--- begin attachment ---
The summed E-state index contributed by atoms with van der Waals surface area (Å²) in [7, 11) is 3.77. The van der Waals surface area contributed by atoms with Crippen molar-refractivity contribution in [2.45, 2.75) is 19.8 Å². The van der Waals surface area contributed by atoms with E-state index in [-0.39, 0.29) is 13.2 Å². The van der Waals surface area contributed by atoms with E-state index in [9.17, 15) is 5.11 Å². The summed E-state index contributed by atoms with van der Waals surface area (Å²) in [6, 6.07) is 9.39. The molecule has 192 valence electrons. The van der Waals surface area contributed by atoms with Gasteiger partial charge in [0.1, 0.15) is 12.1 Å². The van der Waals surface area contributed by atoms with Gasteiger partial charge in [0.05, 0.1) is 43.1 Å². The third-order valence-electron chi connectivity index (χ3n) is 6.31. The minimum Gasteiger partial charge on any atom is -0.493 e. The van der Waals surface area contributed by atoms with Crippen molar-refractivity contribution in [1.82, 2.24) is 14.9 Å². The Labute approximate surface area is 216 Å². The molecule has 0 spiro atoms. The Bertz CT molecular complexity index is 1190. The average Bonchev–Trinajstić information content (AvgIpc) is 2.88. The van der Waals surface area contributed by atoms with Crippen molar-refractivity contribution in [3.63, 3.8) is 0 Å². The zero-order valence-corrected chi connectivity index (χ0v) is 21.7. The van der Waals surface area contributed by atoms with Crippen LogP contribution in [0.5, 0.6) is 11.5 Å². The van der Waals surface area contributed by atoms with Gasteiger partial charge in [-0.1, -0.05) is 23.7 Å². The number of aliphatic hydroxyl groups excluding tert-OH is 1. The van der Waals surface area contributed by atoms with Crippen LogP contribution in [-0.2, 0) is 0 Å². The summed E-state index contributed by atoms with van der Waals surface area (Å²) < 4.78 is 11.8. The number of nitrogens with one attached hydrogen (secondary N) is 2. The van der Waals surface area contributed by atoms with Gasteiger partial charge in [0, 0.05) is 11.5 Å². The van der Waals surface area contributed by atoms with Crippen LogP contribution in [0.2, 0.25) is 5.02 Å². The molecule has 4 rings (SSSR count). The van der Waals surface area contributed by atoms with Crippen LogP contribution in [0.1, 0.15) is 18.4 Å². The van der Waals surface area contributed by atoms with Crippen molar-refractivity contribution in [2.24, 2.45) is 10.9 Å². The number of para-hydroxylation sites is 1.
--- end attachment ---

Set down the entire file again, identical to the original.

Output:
The summed E-state index contributed by atoms with van der Waals surface area (Å²) in [7, 11) is 3.77. The van der Waals surface area contributed by atoms with Crippen molar-refractivity contribution in [2.45, 2.75) is 19.8 Å². The van der Waals surface area contributed by atoms with E-state index in [-0.39, 0.29) is 13.2 Å². The van der Waals surface area contributed by atoms with E-state index in [9.17, 15) is 5.11 Å². The summed E-state index contributed by atoms with van der Waals surface area (Å²) in [6, 6.07) is 9.39. The molecule has 192 valence electrons. The van der Waals surface area contributed by atoms with Gasteiger partial charge in [0.1, 0.15) is 12.1 Å². The van der Waals surface area contributed by atoms with Gasteiger partial charge in [0.05, 0.1) is 43.1 Å². The third-order valence-electron chi connectivity index (χ3n) is 6.31. The minimum Gasteiger partial charge on any atom is -0.493 e. The van der Waals surface area contributed by atoms with Crippen molar-refractivity contribution in [1.82, 2.24) is 14.9 Å². The Labute approximate surface area is 216 Å². The molecule has 0 spiro atoms. The Bertz CT molecular complexity index is 1190. The average Bonchev–Trinajstić information content (AvgIpc) is 2.88. The van der Waals surface area contributed by atoms with Crippen molar-refractivity contribution in [3.63, 3.8) is 0 Å². The zero-order valence-corrected chi connectivity index (χ0v) is 21.7. The van der Waals surface area contributed by atoms with Crippen LogP contribution in [0.5, 0.6) is 11.5 Å². The van der Waals surface area contributed by atoms with Gasteiger partial charge in [-0.1, -0.05) is 23.7 Å². The number of aliphatic hydroxyl groups excluding tert-OH is 1. The van der Waals surface area contributed by atoms with Crippen LogP contribution in [-0.2, 0) is 0 Å². The summed E-state index contributed by atoms with van der Waals surface area (Å²) < 4.78 is 11.8. The number of nitrogens with one attached hydrogen (secondary N) is 2. The van der Waals surface area contributed by atoms with Gasteiger partial charge in [0, 0.05) is 11.5 Å². The van der Waals surface area contributed by atoms with Crippen LogP contribution in [0.2, 0.25) is 5.02 Å². The molecule has 4 rings (SSSR count). The van der Waals surface area contributed by atoms with Crippen LogP contribution in [0.1, 0.15) is 18.4 Å². The van der Waals surface area contributed by atoms with Crippen molar-refractivity contribution in [2.24, 2.45) is 10.9 Å². The number of para-hydroxylation sites is 1.